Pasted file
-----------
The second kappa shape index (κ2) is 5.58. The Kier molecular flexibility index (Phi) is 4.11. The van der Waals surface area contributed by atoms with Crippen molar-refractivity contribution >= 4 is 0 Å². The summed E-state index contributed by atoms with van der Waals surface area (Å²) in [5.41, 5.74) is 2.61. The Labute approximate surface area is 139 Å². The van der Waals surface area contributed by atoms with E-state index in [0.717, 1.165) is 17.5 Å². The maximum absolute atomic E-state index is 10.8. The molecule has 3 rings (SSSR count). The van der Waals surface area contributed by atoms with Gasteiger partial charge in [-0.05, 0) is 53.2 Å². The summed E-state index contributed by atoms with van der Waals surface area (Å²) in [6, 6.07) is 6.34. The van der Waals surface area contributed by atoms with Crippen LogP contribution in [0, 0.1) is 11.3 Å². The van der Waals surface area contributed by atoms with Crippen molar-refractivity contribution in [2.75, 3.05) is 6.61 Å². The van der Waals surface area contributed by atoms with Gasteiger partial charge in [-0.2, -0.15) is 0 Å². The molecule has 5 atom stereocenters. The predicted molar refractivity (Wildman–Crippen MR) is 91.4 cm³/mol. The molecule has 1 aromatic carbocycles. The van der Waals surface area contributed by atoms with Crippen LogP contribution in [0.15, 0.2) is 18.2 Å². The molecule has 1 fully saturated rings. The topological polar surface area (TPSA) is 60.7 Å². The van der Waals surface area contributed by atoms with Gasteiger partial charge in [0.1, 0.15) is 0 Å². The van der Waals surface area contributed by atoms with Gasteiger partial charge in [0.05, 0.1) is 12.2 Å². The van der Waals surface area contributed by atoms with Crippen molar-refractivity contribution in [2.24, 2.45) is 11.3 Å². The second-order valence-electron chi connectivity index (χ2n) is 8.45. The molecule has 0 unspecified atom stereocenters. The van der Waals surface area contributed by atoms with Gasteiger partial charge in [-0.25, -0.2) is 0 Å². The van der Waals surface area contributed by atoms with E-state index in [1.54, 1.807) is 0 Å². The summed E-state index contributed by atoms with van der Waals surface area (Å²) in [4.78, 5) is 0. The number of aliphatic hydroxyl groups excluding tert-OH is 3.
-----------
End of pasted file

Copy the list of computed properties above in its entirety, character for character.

The second kappa shape index (κ2) is 5.58. The Kier molecular flexibility index (Phi) is 4.11. The van der Waals surface area contributed by atoms with Crippen molar-refractivity contribution >= 4 is 0 Å². The summed E-state index contributed by atoms with van der Waals surface area (Å²) in [5.41, 5.74) is 2.61. The Labute approximate surface area is 139 Å². The van der Waals surface area contributed by atoms with E-state index in [0.717, 1.165) is 17.5 Å². The maximum absolute atomic E-state index is 10.8. The molecule has 3 rings (SSSR count). The van der Waals surface area contributed by atoms with Gasteiger partial charge in [-0.05, 0) is 53.2 Å². The summed E-state index contributed by atoms with van der Waals surface area (Å²) in [6, 6.07) is 6.34. The van der Waals surface area contributed by atoms with Crippen LogP contribution in [0, 0.1) is 11.3 Å². The van der Waals surface area contributed by atoms with Crippen molar-refractivity contribution in [2.75, 3.05) is 6.61 Å². The van der Waals surface area contributed by atoms with Gasteiger partial charge in [-0.2, -0.15) is 0 Å². The molecule has 5 atom stereocenters. The predicted molar refractivity (Wildman–Crippen MR) is 91.4 cm³/mol. The molecule has 1 aromatic carbocycles. The van der Waals surface area contributed by atoms with Crippen LogP contribution in [0.15, 0.2) is 18.2 Å². The molecule has 1 fully saturated rings. The topological polar surface area (TPSA) is 60.7 Å². The van der Waals surface area contributed by atoms with Gasteiger partial charge in [0.1, 0.15) is 0 Å². The van der Waals surface area contributed by atoms with Gasteiger partial charge in [0.05, 0.1) is 12.2 Å². The van der Waals surface area contributed by atoms with Crippen molar-refractivity contribution in [2.24, 2.45) is 11.3 Å². The second-order valence-electron chi connectivity index (χ2n) is 8.45. The molecule has 0 unspecified atom stereocenters. The van der Waals surface area contributed by atoms with Gasteiger partial charge in [-0.25, -0.2) is 0 Å². The van der Waals surface area contributed by atoms with E-state index in [1.54, 1.807) is 0 Å². The summed E-state index contributed by atoms with van der Waals surface area (Å²) in [4.78, 5) is 0. The number of aliphatic hydroxyl groups excluding tert-OH is 3.